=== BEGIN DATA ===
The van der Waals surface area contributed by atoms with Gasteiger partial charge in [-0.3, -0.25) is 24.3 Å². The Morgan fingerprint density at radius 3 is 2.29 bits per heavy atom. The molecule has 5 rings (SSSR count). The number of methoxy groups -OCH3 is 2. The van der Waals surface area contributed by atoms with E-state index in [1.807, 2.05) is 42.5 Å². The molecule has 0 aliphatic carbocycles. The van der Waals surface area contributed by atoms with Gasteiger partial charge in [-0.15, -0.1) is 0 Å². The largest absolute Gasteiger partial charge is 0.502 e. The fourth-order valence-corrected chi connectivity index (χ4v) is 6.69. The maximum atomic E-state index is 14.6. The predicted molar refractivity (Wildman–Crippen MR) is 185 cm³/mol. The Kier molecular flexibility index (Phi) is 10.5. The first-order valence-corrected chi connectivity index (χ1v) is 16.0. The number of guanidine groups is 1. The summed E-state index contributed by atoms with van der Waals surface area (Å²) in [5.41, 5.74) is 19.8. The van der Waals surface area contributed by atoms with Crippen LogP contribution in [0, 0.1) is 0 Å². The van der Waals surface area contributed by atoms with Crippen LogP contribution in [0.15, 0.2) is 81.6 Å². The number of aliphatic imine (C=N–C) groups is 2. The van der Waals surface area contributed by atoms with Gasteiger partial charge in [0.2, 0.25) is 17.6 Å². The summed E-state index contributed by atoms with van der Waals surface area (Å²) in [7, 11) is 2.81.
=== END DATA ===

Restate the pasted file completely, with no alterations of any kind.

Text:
The van der Waals surface area contributed by atoms with Gasteiger partial charge in [-0.3, -0.25) is 24.3 Å². The Morgan fingerprint density at radius 3 is 2.29 bits per heavy atom. The molecule has 5 rings (SSSR count). The number of methoxy groups -OCH3 is 2. The van der Waals surface area contributed by atoms with E-state index in [1.807, 2.05) is 42.5 Å². The molecule has 0 aliphatic carbocycles. The van der Waals surface area contributed by atoms with Gasteiger partial charge in [-0.15, -0.1) is 0 Å². The largest absolute Gasteiger partial charge is 0.502 e. The fourth-order valence-corrected chi connectivity index (χ4v) is 6.69. The maximum atomic E-state index is 14.6. The predicted molar refractivity (Wildman–Crippen MR) is 185 cm³/mol. The Kier molecular flexibility index (Phi) is 10.5. The first-order valence-corrected chi connectivity index (χ1v) is 16.0. The number of guanidine groups is 1. The summed E-state index contributed by atoms with van der Waals surface area (Å²) in [5.41, 5.74) is 19.8. The van der Waals surface area contributed by atoms with Crippen LogP contribution in [0, 0.1) is 0 Å². The van der Waals surface area contributed by atoms with Crippen LogP contribution in [0.15, 0.2) is 81.6 Å². The number of aliphatic imine (C=N–C) groups is 2. The van der Waals surface area contributed by atoms with Gasteiger partial charge in [0.2, 0.25) is 17.6 Å². The summed E-state index contributed by atoms with van der Waals surface area (Å²) in [7, 11) is 2.81.